DACF Home → Bureaus & Programs → Maine Natural Areas Program → Communities, Plants, and Animals → Rare Plants → Nabalus boottii
Nabalus boottii D.C.
- State Rank: S1
- Global Rank: G2
- State Status: Endangered
Habitat: Alpine regions. [Alpine or subalpine (non-forested, upland)]
Range: Alpine summits of the mountains of northern New England and New York.
Aids to Identification: Boott's rattlesnake root grows as a single stem, 10-30 cm high, with the lower leaves 2-5 cm long, oval to triangular, and the smaller upper leaves oblong. The basal leaves may be sagittate, but not lobed. The stem is often hairy in its upper part. The flower heads, called capitula, are made up of 10 to 18 yellowish-white flowers, are borne in a slender cluster at the stem apex, and may be erect or drooping. The closely related, and frequently co-occurring Nabalus nana has lobed basal leaves and glabrous (hairless) stems. When vegetative, it can be impossible to definitively distinguish Nabalus boottii from the other species of Nabalus with which it occurs.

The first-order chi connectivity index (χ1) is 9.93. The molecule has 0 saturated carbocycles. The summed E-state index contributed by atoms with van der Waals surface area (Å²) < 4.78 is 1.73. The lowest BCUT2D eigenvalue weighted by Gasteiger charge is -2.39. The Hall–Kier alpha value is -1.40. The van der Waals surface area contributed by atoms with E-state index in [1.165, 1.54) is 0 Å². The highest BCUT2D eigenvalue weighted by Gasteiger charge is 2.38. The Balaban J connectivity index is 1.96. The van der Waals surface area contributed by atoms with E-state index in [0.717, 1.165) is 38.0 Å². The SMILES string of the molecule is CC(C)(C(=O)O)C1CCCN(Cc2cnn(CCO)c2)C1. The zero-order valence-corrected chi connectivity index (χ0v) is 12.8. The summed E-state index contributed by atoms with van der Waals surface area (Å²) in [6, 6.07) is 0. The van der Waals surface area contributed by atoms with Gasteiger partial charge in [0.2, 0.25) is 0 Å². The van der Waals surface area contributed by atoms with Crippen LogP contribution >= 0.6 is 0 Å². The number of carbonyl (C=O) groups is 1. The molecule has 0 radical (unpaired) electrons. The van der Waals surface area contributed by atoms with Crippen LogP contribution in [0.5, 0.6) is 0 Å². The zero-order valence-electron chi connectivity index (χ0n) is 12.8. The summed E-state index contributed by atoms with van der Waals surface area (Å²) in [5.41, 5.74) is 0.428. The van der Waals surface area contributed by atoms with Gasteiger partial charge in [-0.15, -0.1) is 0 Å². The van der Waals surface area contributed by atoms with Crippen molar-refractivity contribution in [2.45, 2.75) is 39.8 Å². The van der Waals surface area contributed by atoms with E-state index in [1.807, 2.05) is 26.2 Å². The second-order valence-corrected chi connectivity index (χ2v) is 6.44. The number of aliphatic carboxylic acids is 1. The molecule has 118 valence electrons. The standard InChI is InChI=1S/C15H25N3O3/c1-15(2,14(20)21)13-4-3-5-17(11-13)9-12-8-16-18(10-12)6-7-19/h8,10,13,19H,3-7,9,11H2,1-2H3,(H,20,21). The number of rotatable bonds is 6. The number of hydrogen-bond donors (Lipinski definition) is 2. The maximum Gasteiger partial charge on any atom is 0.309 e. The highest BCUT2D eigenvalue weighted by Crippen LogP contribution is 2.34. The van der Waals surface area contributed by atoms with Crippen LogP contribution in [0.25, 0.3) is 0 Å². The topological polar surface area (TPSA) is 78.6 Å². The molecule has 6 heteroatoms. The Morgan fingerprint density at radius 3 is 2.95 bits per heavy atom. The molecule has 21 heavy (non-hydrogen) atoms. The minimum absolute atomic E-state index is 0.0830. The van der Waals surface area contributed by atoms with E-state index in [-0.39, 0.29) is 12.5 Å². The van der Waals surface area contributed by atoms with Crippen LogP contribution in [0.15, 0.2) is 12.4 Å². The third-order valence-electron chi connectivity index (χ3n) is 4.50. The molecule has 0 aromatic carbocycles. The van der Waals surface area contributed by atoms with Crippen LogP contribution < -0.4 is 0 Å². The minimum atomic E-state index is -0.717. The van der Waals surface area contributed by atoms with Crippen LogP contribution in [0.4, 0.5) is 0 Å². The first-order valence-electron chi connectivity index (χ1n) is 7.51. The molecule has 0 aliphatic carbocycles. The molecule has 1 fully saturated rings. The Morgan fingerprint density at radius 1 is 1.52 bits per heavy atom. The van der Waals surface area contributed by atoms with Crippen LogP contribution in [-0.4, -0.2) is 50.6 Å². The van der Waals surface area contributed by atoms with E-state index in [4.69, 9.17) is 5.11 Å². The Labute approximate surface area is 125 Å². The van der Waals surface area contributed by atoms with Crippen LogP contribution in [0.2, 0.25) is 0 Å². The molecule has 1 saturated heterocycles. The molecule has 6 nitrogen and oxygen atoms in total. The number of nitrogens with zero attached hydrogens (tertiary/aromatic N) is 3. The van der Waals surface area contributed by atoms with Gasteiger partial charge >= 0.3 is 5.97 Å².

Ecological characteristics: Ecological relationships in Maine are not well known.
Phenology: Flowers July - August.
Synonyms: Prenanthes boottii (D.C.) Gray
Known Distribution in Maine: This rare plant has been documented from a total of 3 town(s) in the following county(ies): Piscataquis, Somerset.
Reason(s) for rarity: Habitat restricted.
Conservation considerations: Populations could be threatened by heavy recreational (hiking) use.